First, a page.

San Francisco Art@Site Anish Kapoor Making the World Man

Anish Kapoor


Making the World Man

235 2nd Street
This could be a critical artwork
Something has been developed in different directions: into the height and into the width at the bottom. The bulbs have the same size and are packed close to each other.
With bulbs I could think of faces. Than this would be a large group of people. Due to the growth in the number, this could refer to the population growth in the world.
This shiny surface could function as an intriguing mirror. A high-gloss surface is artificial, is made by human, is meant to be beautiful; this is n artwork. The shiny surface is made of glass and this will not further expand.
After this reflection, I am not sure about the conclusion. Would Anish Kapoor mean that the population growth is an artificial development? Would he have made a mirror, so we can see ourselves in the great numbers we are?
By Theo,

Dit kon een kritisch kunstwerk zijn
Iets heeft zich in verschillende richtingen ontwikkeld: de hoogte in en ook in de breedte aan de onderkant. Het zijn bollen met hetzelfde formaat die opeen gestapeld zijn.
Bij bollen zou ik kunnen denken aan gezichten. Daarmee zou dit een grote groep mensen zijn. Door de groei in aantal, zou dit kunnen duiden op de groei van de wereldbevolking.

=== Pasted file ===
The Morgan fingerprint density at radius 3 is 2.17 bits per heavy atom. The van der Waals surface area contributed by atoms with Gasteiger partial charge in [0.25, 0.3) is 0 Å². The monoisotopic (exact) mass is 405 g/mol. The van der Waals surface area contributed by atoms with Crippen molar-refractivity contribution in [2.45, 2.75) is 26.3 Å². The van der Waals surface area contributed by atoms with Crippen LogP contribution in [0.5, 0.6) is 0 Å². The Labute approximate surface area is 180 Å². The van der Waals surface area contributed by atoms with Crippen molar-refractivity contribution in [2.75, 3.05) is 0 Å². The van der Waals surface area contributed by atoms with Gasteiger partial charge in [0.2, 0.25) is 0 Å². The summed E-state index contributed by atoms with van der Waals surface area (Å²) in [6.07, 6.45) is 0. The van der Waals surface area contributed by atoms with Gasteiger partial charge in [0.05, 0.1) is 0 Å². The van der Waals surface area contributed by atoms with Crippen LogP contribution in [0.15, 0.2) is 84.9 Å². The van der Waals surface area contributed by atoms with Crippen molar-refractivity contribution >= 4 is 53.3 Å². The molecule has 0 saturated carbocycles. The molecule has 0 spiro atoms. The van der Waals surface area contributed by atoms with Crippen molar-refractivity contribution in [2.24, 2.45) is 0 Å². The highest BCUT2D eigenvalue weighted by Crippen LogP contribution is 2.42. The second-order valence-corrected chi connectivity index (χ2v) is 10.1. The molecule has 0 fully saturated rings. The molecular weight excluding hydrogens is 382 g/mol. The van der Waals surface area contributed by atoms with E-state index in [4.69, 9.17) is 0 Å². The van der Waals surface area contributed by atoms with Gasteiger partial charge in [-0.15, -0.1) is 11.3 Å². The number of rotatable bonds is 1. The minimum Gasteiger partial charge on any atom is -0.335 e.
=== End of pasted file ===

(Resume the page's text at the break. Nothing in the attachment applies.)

Dit glimmende oppervlakte zou kunnen functioneren als een intrigerende spiegel. Een glanzend oppervlakte is kunstmatig, door de mens gemaakt, dit is bedoeld om mooi te zijn; dit is een kunstwerk. Het glimmende oppervlakte is gestold glas en zal niet verder uitdijen.
Na deze overdenking ben ik niet zeker van de conclusie. Zou Anish Kapoor bedoelen dat de groei van de wereldbevolking een kunstmatige ontwikkeling is? Zou hij een spiegel hebben gemaakt zodat wij onszelf zien in de grote getale die wij zijn?
By Theo,
Sir Anish Kapoor, CBE RA (born 12 March 1954) is an Indian sculptor. Born inBombay, Kapoor has lived and worked in London since the early 1970s when he moved to study art, first at the Hornsey College of Art and later at the Chelsea School of Art and Design.
He represented Britain in the XLIV Venice Biennale in 1990, when he was awarded the Premio Duemila Prize. In 1991 he received the Turner Prize and in 2002 received the Unilever Commission for the Turbine Hall at Tate Modern. Notable public sculptures include Cloud Gate in Chicago's Millennium Park; Sky Mirror, exhibited at the Rockefeller Center in New York City in 2006 andKensington Gardens in London in 2010; Temenos, at Middlehaven,Middlesbrough; Leviathan, at the Grand Palais in Paris in 2011; andArcelorMittal Orbit, commissioned as a permanent artwork for London's Olympic Park and completed in 2012.
Kapoor received a Knighthood in the 2013 Birthday Honours for services to visual arts. He was awarded an honorary doctorate degree from the University of Oxford in 2014.